Posted by labreuer | November 13, 2014, 1:22 AM
      • Back to wanting to argue about words, again, eh Lab? Down in your rabbit hole, you seem quite eager to muddy up simple terms – like healthy in the medical sense in which it was used – and think the opaque product of your efforts is therefore deep. You then use this muddied product to launch into pure conjecture as if that magically offers a reasonable counter to the point I’ve raised… without ever really making much attempt to comprehend the point I’ve raised.

        This is a tedious and oft-used diversionary tactic you employ and you really must get over yourself as if you’ve a significant criticism of what constitutes a healthy mirror neuron network. You don’t (or, if you do, you certainly didn’t offer any here). You simply dismiss the point I raise by selecting a descriptor word I’ve used (and it dosn’t really matter which one it is, so often do you do this) and reassembling its meaning as if somehow the use of the word is highly questionable. It isn’t. The term refers to an absence of impairment and dysfunction. Whoopty do.

        And so everything that then follows in your comment is the diversion. Perhaps because you do it so often, you don’t realize how socially dysfunctional the method is you use if you really do want to reach a mutually comprehensible exchange of ideas. I don’t think this is your goal at all; it seems your goal is simply to try to discredit by foul means anything I offer (I’m sure you consider the exercise to be a fair one of academic sophistication by adding links that are tangential at best)r… even over such a simple idea that understanding the essential role brain function plays behind behaviours that we deem moral or immoral, ethical or unethical, is better served by knowledge about brain neurology and biochemcial processes than it is by assuming some disembodied supposedly objective morality finds a home here but not there on the basis of accepting some version of piety.

        That you wish to discredit the method of science in this regard is not surprising to me because it continues to interfere with your pious assertions, assumptions, and attributions. Yes, Lab, I’m almost sure that this problem must be the fault of someone else and especially due to the use of simple descriptor words.

        Posted by tildeb | November 13, 2014, 10:46 AM
      • I just want to step in for a quick second and say I hope you two please keep it to the issues rather than analysis of mental states/etc. Thanks for stopping by and commenting, both.

        Posted by J.W. Wartick | November 13, 2014, 6:23 PM
      • A wonderful ad hominem. Perhaps other readers could visit the SEP article Concepts of Disease and Health, and see that what is decided as “healthy” is nothing close to cut-and-dried. Others might enjoy Hilary Putnam’s The Collapse of the Fact/Value Dichotomy, to see a scholarly analysis about how prejudice-laden concepts of ‘welfare’, especially when it comes to poverty, are shrouded by an alleged objectivity of science. There is also Douglas and Ney’s Missing Persons: A Critique of the Personhood in the Social Sciences:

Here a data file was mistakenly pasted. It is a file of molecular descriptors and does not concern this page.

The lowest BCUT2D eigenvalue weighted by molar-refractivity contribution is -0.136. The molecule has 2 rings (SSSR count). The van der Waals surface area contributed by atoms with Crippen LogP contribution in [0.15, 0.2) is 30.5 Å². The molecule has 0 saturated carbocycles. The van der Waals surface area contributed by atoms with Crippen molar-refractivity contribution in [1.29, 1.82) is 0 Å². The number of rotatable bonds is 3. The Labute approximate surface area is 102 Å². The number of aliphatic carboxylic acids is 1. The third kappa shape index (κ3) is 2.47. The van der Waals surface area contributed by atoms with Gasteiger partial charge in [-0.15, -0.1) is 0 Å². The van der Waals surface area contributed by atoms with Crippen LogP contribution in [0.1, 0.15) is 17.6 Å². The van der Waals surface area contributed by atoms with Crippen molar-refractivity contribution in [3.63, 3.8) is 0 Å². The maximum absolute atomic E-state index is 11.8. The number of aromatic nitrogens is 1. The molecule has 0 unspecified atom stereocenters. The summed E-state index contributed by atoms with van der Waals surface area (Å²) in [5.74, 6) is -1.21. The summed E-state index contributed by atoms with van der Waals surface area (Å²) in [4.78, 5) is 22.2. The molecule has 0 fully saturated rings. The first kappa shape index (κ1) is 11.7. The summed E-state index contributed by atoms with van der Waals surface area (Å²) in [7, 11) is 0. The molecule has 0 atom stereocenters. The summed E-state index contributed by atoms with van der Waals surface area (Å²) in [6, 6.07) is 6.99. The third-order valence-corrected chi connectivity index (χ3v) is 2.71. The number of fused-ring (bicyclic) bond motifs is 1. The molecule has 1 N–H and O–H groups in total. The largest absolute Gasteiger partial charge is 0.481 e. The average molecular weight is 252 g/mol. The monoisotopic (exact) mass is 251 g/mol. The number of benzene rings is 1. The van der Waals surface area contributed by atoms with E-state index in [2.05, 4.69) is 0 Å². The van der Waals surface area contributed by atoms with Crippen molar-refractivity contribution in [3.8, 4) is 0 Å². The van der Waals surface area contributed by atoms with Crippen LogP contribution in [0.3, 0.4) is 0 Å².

There are several reasons why the contemporary social sciences make the idea of the person stand on its own, without social attributes or moral principles. Emptying the theoretical person of values and emotions is an atheoretical move. We shall see how it is a strategy to avoid threats to objectivity. But in effect it creates an unarticulated space whence theorizing is expelled and there are no words for saying what is going on. no wonder it is difficult for anthropologists to say what they know about other ideas on the nature of persons and other definitions of well-being and poverty. The path of their argument is closed. No one wants to hear about alternative theories of the person, because a theory of persons tends to be heavily prejudiced. It is insulting to be told that your idea about persons is flawed. It is like begin told you have misunderstood human beings and morality, too. The context of this argument is always adversarial. (10)

        See, when you talk “mirror neurons”, you get into psychological health. And yet, that imagines what it means to be psychologically healthy. That world is so contentious, that people prefer to stay away from it. A recent example of this is John J. Drummond’s recent review of Moral Emotions: Reclaiming the Evidence of the Heart:

        One need not agree with every detail of Steinbock’s descriptions of the nine central emotions (as well as many other emotional phenomena) in order to appreciate the richness of his phenomenological descriptions. They are detailed and form a unity that paints a portrait of the person without constituting a “theoretical” account of the human person.

        Yep, let’s ignore that theoretical person. And then, via sleight of hand, we can inject our particular conceptions of ‘health’, our particular conceptions of ‘the good’, all while appearing like 100% objective, good little scientists and/or philosophers.

        Posted by labreuer | November 13, 2014, 7:18 PM
      • I mentioned a healthy mirror neuron system for a reason: this system seems to play a rather large role in behaviours we usually attribute to indicating some moral system in play. From brainfacts.org: